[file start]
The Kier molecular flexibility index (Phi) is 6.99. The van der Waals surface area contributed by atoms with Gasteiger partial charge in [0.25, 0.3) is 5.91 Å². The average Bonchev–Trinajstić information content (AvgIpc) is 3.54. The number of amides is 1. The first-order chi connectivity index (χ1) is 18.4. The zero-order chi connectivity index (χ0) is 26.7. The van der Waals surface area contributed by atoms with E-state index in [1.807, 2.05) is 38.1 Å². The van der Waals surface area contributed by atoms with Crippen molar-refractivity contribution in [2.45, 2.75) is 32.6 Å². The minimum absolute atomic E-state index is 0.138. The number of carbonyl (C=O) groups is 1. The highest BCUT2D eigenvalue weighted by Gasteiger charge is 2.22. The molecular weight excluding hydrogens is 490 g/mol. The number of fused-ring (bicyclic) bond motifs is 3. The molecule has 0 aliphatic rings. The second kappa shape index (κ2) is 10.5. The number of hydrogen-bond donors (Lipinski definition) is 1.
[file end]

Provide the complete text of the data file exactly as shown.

The Kier molecular flexibility index (Phi) is 6.99. The van der Waals surface area contributed by atoms with Gasteiger partial charge in [0.25, 0.3) is 5.91 Å². The average Bonchev–Trinajstić information content (AvgIpc) is 3.54. The number of amides is 1. The first-order chi connectivity index (χ1) is 18.4. The zero-order chi connectivity index (χ0) is 26.7. The van der Waals surface area contributed by atoms with E-state index in [1.807, 2.05) is 38.1 Å². The van der Waals surface area contributed by atoms with Crippen molar-refractivity contribution in [2.45, 2.75) is 32.6 Å². The minimum absolute atomic E-state index is 0.138. The number of carbonyl (C=O) groups is 1. The highest BCUT2D eigenvalue weighted by Gasteiger charge is 2.22. The molecular weight excluding hydrogens is 490 g/mol. The number of fused-ring (bicyclic) bond motifs is 3. The molecule has 0 aliphatic rings. The second kappa shape index (κ2) is 10.5. The number of hydrogen-bond donors (Lipinski definition) is 1.